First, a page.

A second big outcome concerns the role of organized crime in Canadian society. Champions of prohibition — of which there are fewer every year — find themselves in the unenviable position of having to ignore one of its most egregious unintended consequences: the nurturing of organized crime. No one can fathom the tax revenues forgone by Canadian policy-makers’ failure to adopt a model of production and distribution based on alcohol or tobacco. But since Le Dain, organized crime in various forms has established itself in every part of Canada and controls access to most illicit substances, regulating their markets with violence, coercion and threats. Taking cannabis out of the schedule of prohibited substances — by removing Schedule II from the Controlled Drugs and Substances Act — would reduce Canada’s “drug problem” to a relative handful of chronic, usually mentally ill and homeless substance abusers, opening a window for a public health intervention employing state-of-the-art and evidence-informed harm reduction and recovery modalities.

The return of “evidence” — there, I said it again — to the policy menu returns Canada to the forefront of drug treatment. The Trudeau distinction indicates (1) that he understands that prohibition cannot work and can only produce more crime and social disorder and (2) that he or someone close to him is willing to be led by the evidence of what does work to minimize social harm while maximizing resources to produce the best outcomes without employing the heavy and ineffectual hand of the criminal justice system.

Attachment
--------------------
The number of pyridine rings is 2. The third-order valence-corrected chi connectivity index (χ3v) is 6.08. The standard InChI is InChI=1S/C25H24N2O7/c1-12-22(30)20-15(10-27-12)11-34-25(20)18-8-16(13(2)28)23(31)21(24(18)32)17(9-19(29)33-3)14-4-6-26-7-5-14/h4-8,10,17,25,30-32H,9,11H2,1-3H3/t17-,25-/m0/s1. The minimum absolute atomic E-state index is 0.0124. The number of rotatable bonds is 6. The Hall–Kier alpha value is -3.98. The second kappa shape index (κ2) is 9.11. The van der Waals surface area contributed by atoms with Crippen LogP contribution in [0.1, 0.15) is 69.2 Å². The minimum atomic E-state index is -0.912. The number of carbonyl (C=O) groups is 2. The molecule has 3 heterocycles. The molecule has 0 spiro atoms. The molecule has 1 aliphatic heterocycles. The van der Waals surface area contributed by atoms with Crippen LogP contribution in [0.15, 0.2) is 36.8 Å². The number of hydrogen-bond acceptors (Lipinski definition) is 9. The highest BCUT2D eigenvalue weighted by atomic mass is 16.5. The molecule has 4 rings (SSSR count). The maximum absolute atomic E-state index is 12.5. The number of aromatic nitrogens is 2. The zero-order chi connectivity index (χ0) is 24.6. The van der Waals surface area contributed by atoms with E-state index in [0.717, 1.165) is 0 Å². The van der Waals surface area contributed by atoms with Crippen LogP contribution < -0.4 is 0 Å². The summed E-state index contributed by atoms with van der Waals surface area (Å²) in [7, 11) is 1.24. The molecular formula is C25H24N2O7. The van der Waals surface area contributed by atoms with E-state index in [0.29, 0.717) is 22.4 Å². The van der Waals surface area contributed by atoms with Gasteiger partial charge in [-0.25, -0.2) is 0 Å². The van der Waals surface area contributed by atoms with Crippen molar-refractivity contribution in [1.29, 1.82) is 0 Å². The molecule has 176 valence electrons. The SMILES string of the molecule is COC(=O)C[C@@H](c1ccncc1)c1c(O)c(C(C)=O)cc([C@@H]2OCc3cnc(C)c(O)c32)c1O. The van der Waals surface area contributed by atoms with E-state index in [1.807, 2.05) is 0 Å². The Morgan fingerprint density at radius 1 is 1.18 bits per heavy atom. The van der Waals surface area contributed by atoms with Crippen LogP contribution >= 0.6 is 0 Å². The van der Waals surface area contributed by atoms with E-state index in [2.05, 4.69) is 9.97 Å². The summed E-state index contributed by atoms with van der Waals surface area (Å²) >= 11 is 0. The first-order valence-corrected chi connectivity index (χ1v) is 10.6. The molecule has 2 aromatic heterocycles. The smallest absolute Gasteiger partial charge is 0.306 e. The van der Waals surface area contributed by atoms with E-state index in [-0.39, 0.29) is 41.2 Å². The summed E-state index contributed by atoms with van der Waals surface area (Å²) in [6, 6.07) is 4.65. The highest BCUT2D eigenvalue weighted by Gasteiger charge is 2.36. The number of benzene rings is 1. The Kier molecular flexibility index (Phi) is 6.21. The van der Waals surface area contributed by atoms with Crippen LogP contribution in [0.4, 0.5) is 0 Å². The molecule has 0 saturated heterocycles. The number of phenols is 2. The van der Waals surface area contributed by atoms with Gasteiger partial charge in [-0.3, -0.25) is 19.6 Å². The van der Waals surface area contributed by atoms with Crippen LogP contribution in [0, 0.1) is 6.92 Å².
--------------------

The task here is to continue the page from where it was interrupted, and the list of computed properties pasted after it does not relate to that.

The return of evidence to drug policy-making would be no small breakthrough. When an evidence-based system is run properly, policy-makers can expect a stream of tax revenue from cannabis — to say nothing of the peace dividend from reduced use of the criminal justice system — that will make everyone smile approvingly. That revenue stream can be put into treatment, harm reduction, evidence-based rehabilitation for people in need thereof, education, health care and research — long suppressed by criminalization — on the benefits to be derived from cannabis therapy.

Policy-makers would also have to contend with expunging the criminal records of those who had acquired one during the era of prohibition. This would have to be handled on a class-by-class basis: some people’s cases would warrant an absolute revocation of their record, other cases would be more complex. But it would unfair and unjust for persons to be saddled with a criminal record for a crime that is no longer a crime under the new regime. Some thought needs to go into this, but there are other models on offer since Colorado, Washington State, Oregon, Alaska and Washington, DC, have relaxed or overthrown their prohibition regimes. Uruguay and Portugal also have lessons to share with Canada — if Canadians will take them.